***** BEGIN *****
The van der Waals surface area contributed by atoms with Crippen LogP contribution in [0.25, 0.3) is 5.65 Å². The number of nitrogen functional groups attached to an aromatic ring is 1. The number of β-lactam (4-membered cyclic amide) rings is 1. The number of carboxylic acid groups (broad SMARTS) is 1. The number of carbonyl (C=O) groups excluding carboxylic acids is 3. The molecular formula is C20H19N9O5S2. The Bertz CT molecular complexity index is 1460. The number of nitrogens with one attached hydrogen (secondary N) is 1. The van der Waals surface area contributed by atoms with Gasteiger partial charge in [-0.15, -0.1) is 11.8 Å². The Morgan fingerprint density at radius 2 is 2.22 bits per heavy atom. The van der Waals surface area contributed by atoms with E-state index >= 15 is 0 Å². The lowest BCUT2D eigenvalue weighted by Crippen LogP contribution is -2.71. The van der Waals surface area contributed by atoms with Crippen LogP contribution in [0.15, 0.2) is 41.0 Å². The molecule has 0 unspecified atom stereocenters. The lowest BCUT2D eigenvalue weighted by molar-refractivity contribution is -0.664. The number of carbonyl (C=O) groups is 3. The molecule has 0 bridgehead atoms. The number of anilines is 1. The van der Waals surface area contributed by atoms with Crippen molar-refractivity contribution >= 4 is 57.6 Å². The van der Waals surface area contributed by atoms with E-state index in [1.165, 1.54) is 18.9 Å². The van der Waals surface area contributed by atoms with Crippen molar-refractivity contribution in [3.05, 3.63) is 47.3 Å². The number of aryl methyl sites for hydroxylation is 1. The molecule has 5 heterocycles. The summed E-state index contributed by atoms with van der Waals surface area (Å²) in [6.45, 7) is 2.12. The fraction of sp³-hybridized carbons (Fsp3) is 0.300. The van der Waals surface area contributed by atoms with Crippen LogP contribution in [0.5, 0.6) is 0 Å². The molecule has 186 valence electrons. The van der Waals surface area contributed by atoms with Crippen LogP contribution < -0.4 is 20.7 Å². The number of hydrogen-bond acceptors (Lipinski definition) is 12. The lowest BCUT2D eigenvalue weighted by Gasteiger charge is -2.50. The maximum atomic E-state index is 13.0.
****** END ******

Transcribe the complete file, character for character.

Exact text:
The van der Waals surface area contributed by atoms with Crippen LogP contribution in [0.25, 0.3) is 5.65 Å². The number of nitrogen functional groups attached to an aromatic ring is 1. The number of β-lactam (4-membered cyclic amide) rings is 1. The number of carboxylic acid groups (broad SMARTS) is 1. The number of carbonyl (C=O) groups excluding carboxylic acids is 3. The molecular formula is C20H19N9O5S2. The Bertz CT molecular complexity index is 1460. The number of nitrogens with one attached hydrogen (secondary N) is 1. The van der Waals surface area contributed by atoms with Gasteiger partial charge in [-0.15, -0.1) is 11.8 Å². The Morgan fingerprint density at radius 2 is 2.22 bits per heavy atom. The van der Waals surface area contributed by atoms with E-state index >= 15 is 0 Å². The lowest BCUT2D eigenvalue weighted by Crippen LogP contribution is -2.71. The van der Waals surface area contributed by atoms with Crippen LogP contribution in [0.15, 0.2) is 41.0 Å². The molecule has 0 unspecified atom stereocenters. The lowest BCUT2D eigenvalue weighted by molar-refractivity contribution is -0.664. The number of carbonyl (C=O) groups is 3. The molecule has 0 bridgehead atoms. The number of anilines is 1. The van der Waals surface area contributed by atoms with Crippen molar-refractivity contribution >= 4 is 57.6 Å². The van der Waals surface area contributed by atoms with E-state index in [1.165, 1.54) is 18.9 Å². The van der Waals surface area contributed by atoms with Crippen molar-refractivity contribution in [3.05, 3.63) is 47.3 Å². The number of aryl methyl sites for hydroxylation is 1. The molecule has 5 heterocycles. The summed E-state index contributed by atoms with van der Waals surface area (Å²) in [6.45, 7) is 2.12. The fraction of sp³-hybridized carbons (Fsp3) is 0.300. The van der Waals surface area contributed by atoms with Crippen LogP contribution in [0.5, 0.6) is 0 Å². The molecule has 186 valence electrons. The van der Waals surface area contributed by atoms with Crippen LogP contribution < -0.4 is 20.7 Å². The number of hydrogen-bond acceptors (Lipinski definition) is 12. The lowest BCUT2D eigenvalue weighted by Gasteiger charge is -2.50. The maximum atomic E-state index is 13.0.